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Jeff Bezos' challenges SpaceX-NASA moon lander deal: Report

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The space exploration company Blue Origin, owned by Jeff Bezos, on Monday, April 26, filed a protest with the federal Government Accountability Office contesting NASA's decision to award the $2.9 billion for designing and building the new generation of moon landers to SpaceX.

Jeff Bezos' challenges SpaceX-NASA moon lander deal: Report

Space exploration company Blue Origin, owned by billionaire Jeff Bezos, filed a protest with the US Federal Government Accountability Office contesting NASA's decision to award the $2.9 billion deal to Elon Musk's SpaceX.

According to New York Times, SpaceX has been awarded the deal to design and build NASA's new generation of moon landers.

The 50-page document was filed by Blue Origin along with its other collaborators after NASA awarded the lucrative contract to SpaceX on April 17. Known as the National Team, the collaboration included other three aerospace companies — Lockheed Martin, Northrop Grumman Corporation and Draper.

Dynetics Inc, a subsidiary of Leidos Holdings, a defence contractor for the US Armed Forces, and the third company to submit its proposal has also filed documents appealing against the deal.

NYT reported, CEO of Blue Origin, Bob Smith said that NASA's decision making process was flawed and the decision was based on misjudging the bids downplaying advantages of Blue Origin's proposal, while it also glossed over the technical challenges that SpaceX's design would face. Smith added that NASA had placed too much emphasis on bottom-line cost, something the organisation had said it wouldn't do.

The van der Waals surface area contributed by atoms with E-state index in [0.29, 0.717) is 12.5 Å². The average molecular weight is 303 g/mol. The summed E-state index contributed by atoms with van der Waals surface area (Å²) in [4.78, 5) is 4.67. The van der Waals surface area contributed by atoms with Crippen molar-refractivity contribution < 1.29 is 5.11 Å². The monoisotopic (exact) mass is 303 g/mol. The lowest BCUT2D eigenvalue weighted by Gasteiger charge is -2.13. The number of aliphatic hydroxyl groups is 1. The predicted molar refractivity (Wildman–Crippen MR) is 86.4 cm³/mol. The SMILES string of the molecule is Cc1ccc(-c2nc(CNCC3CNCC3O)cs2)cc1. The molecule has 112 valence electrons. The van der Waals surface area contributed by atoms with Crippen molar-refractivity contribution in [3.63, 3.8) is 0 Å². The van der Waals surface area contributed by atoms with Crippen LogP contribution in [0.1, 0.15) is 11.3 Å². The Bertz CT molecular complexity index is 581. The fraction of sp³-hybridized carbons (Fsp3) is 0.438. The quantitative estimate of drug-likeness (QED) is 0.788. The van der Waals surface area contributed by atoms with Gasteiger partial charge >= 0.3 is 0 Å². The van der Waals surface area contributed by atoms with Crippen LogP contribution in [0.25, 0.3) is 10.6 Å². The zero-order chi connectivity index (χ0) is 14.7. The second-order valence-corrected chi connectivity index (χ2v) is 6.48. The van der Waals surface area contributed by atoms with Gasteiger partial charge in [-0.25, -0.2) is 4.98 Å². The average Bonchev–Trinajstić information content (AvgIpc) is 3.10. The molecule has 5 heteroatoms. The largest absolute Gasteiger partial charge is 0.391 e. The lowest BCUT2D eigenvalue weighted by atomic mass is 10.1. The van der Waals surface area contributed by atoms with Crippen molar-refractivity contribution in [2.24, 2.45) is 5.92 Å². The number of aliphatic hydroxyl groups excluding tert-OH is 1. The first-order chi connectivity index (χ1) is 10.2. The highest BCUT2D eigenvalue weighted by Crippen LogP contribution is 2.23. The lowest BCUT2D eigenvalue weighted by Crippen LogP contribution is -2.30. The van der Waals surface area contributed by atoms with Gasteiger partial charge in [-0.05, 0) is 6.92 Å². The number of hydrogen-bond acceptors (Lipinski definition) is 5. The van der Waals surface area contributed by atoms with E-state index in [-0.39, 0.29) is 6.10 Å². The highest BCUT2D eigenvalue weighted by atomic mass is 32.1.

"It’s really atypical for NASA to make these kinds of errors," Smith was quoted as saying. "They’re generally quite good at acquisition, especially its flagship missions like returning America to the surface of the moon. We felt that these errors needed to be addressed and remedied," he added.

Dynetics Inc, also released a statement regarding its appeal on Tuesday and said, "Has issues and concerns with several aspects of the acquisition process as well as elements of NASA’s technical evaluation and filed a protest with the G.A.O. to address them."

However, bottom line costs may have taken precedence in NASA's decision making as Congress had decided to only provide NASA with $850 million for the current fiscal year. The amount is only a quarter of what NASA had asked for the new lunar lander project, currently named Artemis.

NASA is relying on private corporations and interests in order to fuel the next phase of lunar landings. Space X recently used its Falcon 9 rockets to transport the most recent batch of astronauts to the International Space Station as well. Blue Origin has seen very limited success in comparison but its collaborators have had decades of experience in the aeronautics industry.

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